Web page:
6. I find it unbelievable that Mitakeumi would fall so much to M2w. A 6-9 definitely warrants a demotion. Maybe to Komusubi if there are more than 2 slots or at worst M1. How can he do worse than Hokutofuji who had 7-8 at K2e now predicted at M2e?

    • This is based on historical precedent. A 6-9 sekiwake almost always falls into the maegashira ranks, and in previous instances, 7-8 komusubi have been ranked ahead of 6-9 sekiwake (in general, one extra victory is weighed more heavily than one extra rank). And K1 vs K2 doesn’t really matter except for ranking komusubi with the same records relative to each other.

    • Only once has a Sekiwake with a 6-9 record only dropped to Komusubi and that was in 1952. In that instance, both Komusubi & 2 Sekiwake got demoted with the other one getting promoted. The two highest ranked Maegashira with 9-6 or better (M2 & M3) moved up to Sekiwake with the next two (M4 & M6) both going up to Komusubi.

      With the only other rikishi between M1 & M6 with a KK (8-7) going from M3e to M2e and 3 rikishi coming down from makuuchi filling out the rest of the top 4 Maegashira positions, there wasn’t really anywhere else to put future-Ozeki Mitsuneyama, so they created K2wHD.

      The reason this can’t realistically happen this time around is that you’ve got 2 of the 3 Komusubi coming down with 7-8 records, so they have to be accomodated somewhere near the top. Myogiryu finished with 8-7 in M2e and the standard promotion for that is 2 positions, so M1e – this fits nicely as Daieisho finished M1e with 8-7 so he can slot in at K1w. The next few rikishi at the top of Maegashira all had losing records, so it’s easy to slip the two demoted Komusubi in at M1w ^& M2e.

      As Iksumo said, for purposes of demotion, it doesn’t really matter if you’re a Sekiwake or a Komusubi – your win/loss record is what counts (with the proviso that a 7-8 Sekiwake usually drops to Komusubi if there’s a space available), therefore M2w is really the highest place that Mitakeumi can feasibly go to – they can’t even keep an extra Komusubi rank and slip him in there because Endo & Hokutofuji outrank him, and there’s pretty much zero reason to keep a K2 slot for a K1 with a 7-8 – especially given they only created the K2 slots in the first place because they were backed into a corner with an exceptional set of results.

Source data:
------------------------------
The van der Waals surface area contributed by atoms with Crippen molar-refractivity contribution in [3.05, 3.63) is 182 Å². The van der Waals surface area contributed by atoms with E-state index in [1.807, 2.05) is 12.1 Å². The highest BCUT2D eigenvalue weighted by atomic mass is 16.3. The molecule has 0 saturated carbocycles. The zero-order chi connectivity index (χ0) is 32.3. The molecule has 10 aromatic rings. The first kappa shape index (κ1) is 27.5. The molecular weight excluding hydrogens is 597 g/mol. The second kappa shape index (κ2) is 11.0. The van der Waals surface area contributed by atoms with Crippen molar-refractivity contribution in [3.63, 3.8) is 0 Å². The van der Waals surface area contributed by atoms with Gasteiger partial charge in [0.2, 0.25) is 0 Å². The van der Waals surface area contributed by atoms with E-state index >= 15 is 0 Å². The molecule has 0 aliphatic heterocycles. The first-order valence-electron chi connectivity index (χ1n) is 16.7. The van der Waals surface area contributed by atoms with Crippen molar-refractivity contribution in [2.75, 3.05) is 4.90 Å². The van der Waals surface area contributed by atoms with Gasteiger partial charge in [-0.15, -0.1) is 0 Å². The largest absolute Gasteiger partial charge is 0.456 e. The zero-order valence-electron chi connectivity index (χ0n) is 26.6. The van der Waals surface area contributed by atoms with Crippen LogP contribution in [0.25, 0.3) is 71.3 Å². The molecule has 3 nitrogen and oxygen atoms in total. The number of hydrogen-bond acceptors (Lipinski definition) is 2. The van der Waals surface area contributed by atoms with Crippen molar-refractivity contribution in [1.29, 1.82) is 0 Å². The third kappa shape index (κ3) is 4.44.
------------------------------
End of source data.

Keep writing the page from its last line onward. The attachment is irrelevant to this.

• Nice analysing work! It may be best altogether to demote Mitakeumi from san’yaku. Might (might…) serve as an electroshock to him.

  7. Should be an interesting GTB again, if nothing else. FWIW, the 8-sanyaku guess I’ll probably send in (still undecided on Tomokaze/Kiribayama/Tokushoryu) shares only 49/84 GTB points with yours. Lots of room for different reasonable solutions in this one…

    • Interesting. I’m also still debating the last slot. Even aside from where to put Tochi, which I would guess accounts for a chunk of that difference, there were quite a few decisions about the value of wins vs. rank that felt like they didn’t have a clear answer.

      • Yes, my draft is quite different for M6w to M10e. The rest is mainly caused by Mitakeumi (three higher, quite speculative I admit, might still change) and Azumaryu (three lower, this one will stay).

        • I’m still unsure what my final guess will do with the Juryo guys. On the one hand, they’re already getting a raw deal, and it feels wrong to just dump them all in the lowest available ranks. On the other hand, everyone in that part of the banzuke, with the exception of Terutsuyoshi, is getting a big dose of bad banzuke luck as far as numerical rank goes because of the san’yaku reduction, and they might try to cushion the impact on the makuuchi incumbents…

          • They can and do quite often just dump the Juryo guys at the ranks that are available after putting in the Makuuchi demotions where they belong. There’s no compelling reason to think they will overdemote mid-Makuuchi guys even more than they already are being just to fit in someone who fought almost all of his matches in Juryo just because he scored more wins than needed for promotion. All those wins got him was to be at the top of the pack of the Juryo promotees, not any further distance into Makuuchi at the expense of those already there.

    • I can pretty readily write down a reasonable draft that shares only ~52 points with the one I posted, though I’d have to work hard to get to 49 😉